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Running for office... the MLA hopefuls who are also making a marathon effort

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North Down Alliance candidate Andrew Muir completed the Dublin Marathon in 2019.

North Down Alliance candidate Andrew Muir completed the Dublin Marathon in 2019.

Mark H Durkan celebrates after completing one of his three Walled City Marathons.

Mark H Durkan celebrates after completing one of his three Walled City Marathons.

Berlin in 2016 was one of Andrew's marathon highlights.

Berlin in 2016 was one of Andrew's marathon highlights.

Andrew Muir celebrated in style after the Bangor 10k in 2013.

Andrew Muir celebrated in style after the Bangor 10k in 2013.

Andrew with his greatest supporters, his parents, after the 2017 Belfast City Marathon.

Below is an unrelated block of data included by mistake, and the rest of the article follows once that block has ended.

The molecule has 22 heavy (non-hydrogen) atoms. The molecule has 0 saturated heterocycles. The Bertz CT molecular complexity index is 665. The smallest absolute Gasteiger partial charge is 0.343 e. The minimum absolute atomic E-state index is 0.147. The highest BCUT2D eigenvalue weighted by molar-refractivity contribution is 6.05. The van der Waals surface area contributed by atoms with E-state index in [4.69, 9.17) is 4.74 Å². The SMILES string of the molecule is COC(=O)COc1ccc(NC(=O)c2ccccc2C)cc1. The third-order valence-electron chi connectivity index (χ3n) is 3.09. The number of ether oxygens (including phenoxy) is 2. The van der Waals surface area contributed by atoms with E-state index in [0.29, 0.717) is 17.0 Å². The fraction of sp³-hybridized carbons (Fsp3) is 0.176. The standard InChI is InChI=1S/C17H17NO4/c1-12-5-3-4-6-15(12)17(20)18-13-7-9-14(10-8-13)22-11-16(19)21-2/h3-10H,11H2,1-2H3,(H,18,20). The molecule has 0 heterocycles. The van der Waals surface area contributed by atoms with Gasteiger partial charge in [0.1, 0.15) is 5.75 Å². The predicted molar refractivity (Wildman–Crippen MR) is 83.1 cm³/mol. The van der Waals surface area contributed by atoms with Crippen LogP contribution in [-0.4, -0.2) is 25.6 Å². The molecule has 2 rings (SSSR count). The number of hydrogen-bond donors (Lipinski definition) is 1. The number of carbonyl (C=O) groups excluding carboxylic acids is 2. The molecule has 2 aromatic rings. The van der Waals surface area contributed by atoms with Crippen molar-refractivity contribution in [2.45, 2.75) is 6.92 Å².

Andrew with his greatest supporters, his parents, after the 2017 Belfast City Marathon.

Mark H Durkan on his way around the Walled City Marathon.

Mark H Durkan on his way around the Walled City Marathon.

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North Down Alliance candidate Andrew Muir completed the Dublin Marathon in 2019.

Election candidates are starting their sprint for the finish line as May 5 approaches.

However, there will be no promises of a fast finish from two of those standing.

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Mark H Durkan celebrates after completing one of his three Walled City Marathons.

Mark H Durkan celebrates after completing one of his three Walled City Marathons.

Mark H Durkan celebrates after completing one of his three Walled City Marathons.

The SDLP’s Foyle candidate Mark H Durkan and Alliance representative in North Down Andrew Muir are not just running for the Assembly over the next few days.

They will also be pounding the streets of Belfast in next Sunday’s marathon.

While a few other candidates had signed up to take part in the event, the pressures of their respective campaigns curtailed their intentions.

But for Mr Durkan, there was no backing out — despite his other distractions.